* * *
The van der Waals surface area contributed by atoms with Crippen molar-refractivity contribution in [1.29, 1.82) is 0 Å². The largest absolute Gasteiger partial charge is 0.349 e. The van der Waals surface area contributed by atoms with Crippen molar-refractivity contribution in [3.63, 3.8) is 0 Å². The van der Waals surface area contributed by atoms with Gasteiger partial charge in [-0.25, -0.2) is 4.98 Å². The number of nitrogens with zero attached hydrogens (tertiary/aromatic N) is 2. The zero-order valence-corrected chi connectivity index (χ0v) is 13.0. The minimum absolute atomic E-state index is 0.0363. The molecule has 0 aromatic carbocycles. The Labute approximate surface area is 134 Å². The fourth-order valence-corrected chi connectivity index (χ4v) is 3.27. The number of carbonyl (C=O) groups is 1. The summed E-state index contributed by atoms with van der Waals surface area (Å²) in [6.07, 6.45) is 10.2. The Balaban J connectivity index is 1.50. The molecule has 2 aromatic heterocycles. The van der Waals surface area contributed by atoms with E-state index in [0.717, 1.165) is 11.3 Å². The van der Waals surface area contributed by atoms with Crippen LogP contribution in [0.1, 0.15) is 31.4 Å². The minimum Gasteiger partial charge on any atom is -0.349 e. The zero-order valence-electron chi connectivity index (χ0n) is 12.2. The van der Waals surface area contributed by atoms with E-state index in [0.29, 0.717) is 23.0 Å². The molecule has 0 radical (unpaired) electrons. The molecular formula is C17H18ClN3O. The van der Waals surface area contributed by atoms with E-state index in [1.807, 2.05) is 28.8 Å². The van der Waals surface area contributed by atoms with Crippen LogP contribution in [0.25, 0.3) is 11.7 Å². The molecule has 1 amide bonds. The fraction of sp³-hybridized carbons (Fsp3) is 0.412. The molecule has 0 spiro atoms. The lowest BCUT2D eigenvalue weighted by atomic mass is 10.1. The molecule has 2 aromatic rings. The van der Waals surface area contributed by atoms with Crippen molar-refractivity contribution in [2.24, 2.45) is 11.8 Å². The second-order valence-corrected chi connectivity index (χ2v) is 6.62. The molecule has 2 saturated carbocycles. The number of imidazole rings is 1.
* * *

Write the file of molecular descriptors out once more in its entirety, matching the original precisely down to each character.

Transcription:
The van der Waals surface area contributed by atoms with Crippen molar-refractivity contribution in [1.29, 1.82) is 0 Å². The largest absolute Gasteiger partial charge is 0.349 e. The van der Waals surface area contributed by atoms with Crippen molar-refractivity contribution in [3.63, 3.8) is 0 Å². The van der Waals surface area contributed by atoms with Gasteiger partial charge in [-0.25, -0.2) is 4.98 Å². The number of nitrogens with zero attached hydrogens (tertiary/aromatic N) is 2. The zero-order valence-corrected chi connectivity index (χ0v) is 13.0. The minimum absolute atomic E-state index is 0.0363. The molecule has 0 aromatic carbocycles. The Labute approximate surface area is 134 Å². The fourth-order valence-corrected chi connectivity index (χ4v) is 3.27. The number of carbonyl (C=O) groups is 1. The summed E-state index contributed by atoms with van der Waals surface area (Å²) in [6.07, 6.45) is 10.2. The Balaban J connectivity index is 1.50. The molecule has 2 aromatic heterocycles. The van der Waals surface area contributed by atoms with E-state index in [0.717, 1.165) is 11.3 Å². The van der Waals surface area contributed by atoms with Crippen LogP contribution in [0.1, 0.15) is 31.4 Å². The minimum Gasteiger partial charge on any atom is -0.349 e. The zero-order valence-electron chi connectivity index (χ0n) is 12.2. The van der Waals surface area contributed by atoms with E-state index in [0.29, 0.717) is 23.0 Å². The molecule has 0 radical (unpaired) electrons. The molecular formula is C17H18ClN3O. The van der Waals surface area contributed by atoms with E-state index in [1.807, 2.05) is 28.8 Å². The van der Waals surface area contributed by atoms with Crippen LogP contribution in [0.25, 0.3) is 11.7 Å². The molecule has 1 amide bonds. The fraction of sp³-hybridized carbons (Fsp3) is 0.412. The molecule has 0 spiro atoms. The lowest BCUT2D eigenvalue weighted by atomic mass is 10.1. The molecule has 2 aromatic rings. The van der Waals surface area contributed by atoms with Crippen molar-refractivity contribution in [2.24, 2.45) is 11.8 Å². The second-order valence-corrected chi connectivity index (χ2v) is 6.62. The molecule has 2 saturated carbocycles. The number of imidazole rings is 1.